The nucleation, propagation, and arrest of earthquakes remains a fundamental but still unsolved problem in geophysics. Motivated by seismological and geodetic observations of rock damage near fault zones, I expanded a spectral boundary integral method (Luo+, 2017) to numerically model earthquake cycles and rupture propagation in an elastic medium that accounts for the damaged rock that surrounds fault zones. My work has identified a new mechanism to earthquake pulses, a common rupture propagation mode observed during large destructive earthquakes (Idini and Ampuero, 2020).
Spatiotemporal evolution of slip velocity in the characteristic event of an intact homogeneous medium, a low-velocity fault zone, and an intact homogeneous medium with ten times smaller nucleation length.
Earthquake ground-motion characterization
Active seismic regions require accurate characterizations of earthquake ground motion to minimize human and material losses during potentially destructive events. I developed a statistical model to estimate the ground motion produced during destructive earthquakes in Chile that is routinely used in seismic hazard studies (Idini+, 2017).
Valdivia residents explore a crack caused by the 1960 Chile earthquake (STF/AFP/Getty).
Spaceborne reconstruction of earthquake sources
After the 2019 Ridgecrest earthquake that ended ~20 yr of seismic quiescence in California, I produced a reconstruction of coseismic fault slip using Bayesian methods, satellite radar maps of surface deformation, and GPS displacements (Ross+, 2019). This model has become a prime reference to the characterization of this large and complicated earthquake.
(A) Bayesian coseismic slip reconstruction of the 2019 Ridgecrest earthquake. (B) Line-of-sight coseismic ground displacement obtained from the ALOS-2 spacecraft.
(11) Idini, B., Ruiz, S., Ampuero., J-P., Rivera, E, & Leyton, F. (in prep). High-frequency strong ground motion along the plate boundary in Northern Chile.
(10) Idini, B. & Stevenson D.J. (2022). The gravitational imprint of an interior-orbital resonance in Jupiter-Io, The Planetary Science Journal.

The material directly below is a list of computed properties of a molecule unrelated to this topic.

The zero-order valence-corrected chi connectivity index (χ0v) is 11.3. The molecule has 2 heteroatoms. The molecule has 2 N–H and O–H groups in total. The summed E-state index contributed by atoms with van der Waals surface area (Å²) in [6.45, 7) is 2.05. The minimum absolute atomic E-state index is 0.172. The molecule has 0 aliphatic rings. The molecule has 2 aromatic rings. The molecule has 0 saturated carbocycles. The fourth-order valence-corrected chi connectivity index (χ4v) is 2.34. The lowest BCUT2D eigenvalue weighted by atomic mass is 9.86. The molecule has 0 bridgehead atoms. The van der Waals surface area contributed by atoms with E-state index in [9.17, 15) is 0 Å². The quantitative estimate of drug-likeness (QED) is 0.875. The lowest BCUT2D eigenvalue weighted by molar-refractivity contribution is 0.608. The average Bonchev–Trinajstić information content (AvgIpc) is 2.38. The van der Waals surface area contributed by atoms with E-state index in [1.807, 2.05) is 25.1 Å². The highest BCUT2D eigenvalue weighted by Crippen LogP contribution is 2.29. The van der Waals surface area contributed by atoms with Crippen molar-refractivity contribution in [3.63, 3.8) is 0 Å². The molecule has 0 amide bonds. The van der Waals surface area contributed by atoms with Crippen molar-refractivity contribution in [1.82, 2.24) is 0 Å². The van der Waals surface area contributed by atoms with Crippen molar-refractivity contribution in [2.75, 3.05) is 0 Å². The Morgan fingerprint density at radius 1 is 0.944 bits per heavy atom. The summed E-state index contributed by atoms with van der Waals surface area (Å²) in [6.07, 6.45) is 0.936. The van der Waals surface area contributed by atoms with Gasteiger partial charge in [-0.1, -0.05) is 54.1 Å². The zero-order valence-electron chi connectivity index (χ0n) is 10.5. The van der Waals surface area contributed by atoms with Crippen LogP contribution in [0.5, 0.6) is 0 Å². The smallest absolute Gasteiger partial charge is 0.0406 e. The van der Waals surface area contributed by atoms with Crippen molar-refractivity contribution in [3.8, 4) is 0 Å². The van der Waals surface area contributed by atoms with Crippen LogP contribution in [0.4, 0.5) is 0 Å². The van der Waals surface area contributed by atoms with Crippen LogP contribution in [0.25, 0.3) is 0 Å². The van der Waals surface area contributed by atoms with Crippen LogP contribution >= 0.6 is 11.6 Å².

(9) Idini, B. & Stevenson D.J. (2022). The lost meaning of Jupiter's high-degree Love numbers, The Planetary Science Journal.
(8) Idini, B. & Stevenson D.J. (2021). Dynamical tides in Jupiter as revealed by Juno, The Planetary Science Journal.
[PDF] [Press1] [Press2]
(7) Erickson, B., Jiang, J., et al., including Idini, B. (2020). The community code verification exercise for simulating sequences of earthquakes and aseismic slip (SEAS), Seismological Research Letters.
(6) Idini, B. & Ampuero J.-P. (2020). Fault-zone damage promotes pulse-like rupture and back-propagating fronts via quasi-static effects, Geophysical Research Letters.
[PDF] [Supporting Information] [Software] [Press]
(5) Ross, Z., Idini, B., Jia, Z., et al. (2019). Hierarchical interlocked orthogonal faulting in the 2019 Ridgecrest earthquake sequence, Science.
[Supplementary Material] [Software] [Press]
(4) Gurnis, M., et al., including Idini, B. (2019). Incipient subduction at the contact with stretched continental crust: The Puysegur Trench, Earth and Planetary Science Letters
(3) Leyton, F., Pastén, C., Ruiz, S., Idini, B., & Rojas, F. (2018). Empirical site classification of CSN network using strong‐motion records. Seismological Research Letters.
(2) Luo, Y., Ampuero, J. P., Galvez, P., Van den Ende, M., & Idini, B. (2017). QDYN: a Quasi-DYNamic earthquake simulator (v1. 1). Zenodo.
(1) Idini, B., Rojas, F., Ruiz, S., & Pastén C. (2017). Ground motion prediction equations for the Chilean subduction zone, Bulletin of Earthquake Engineering.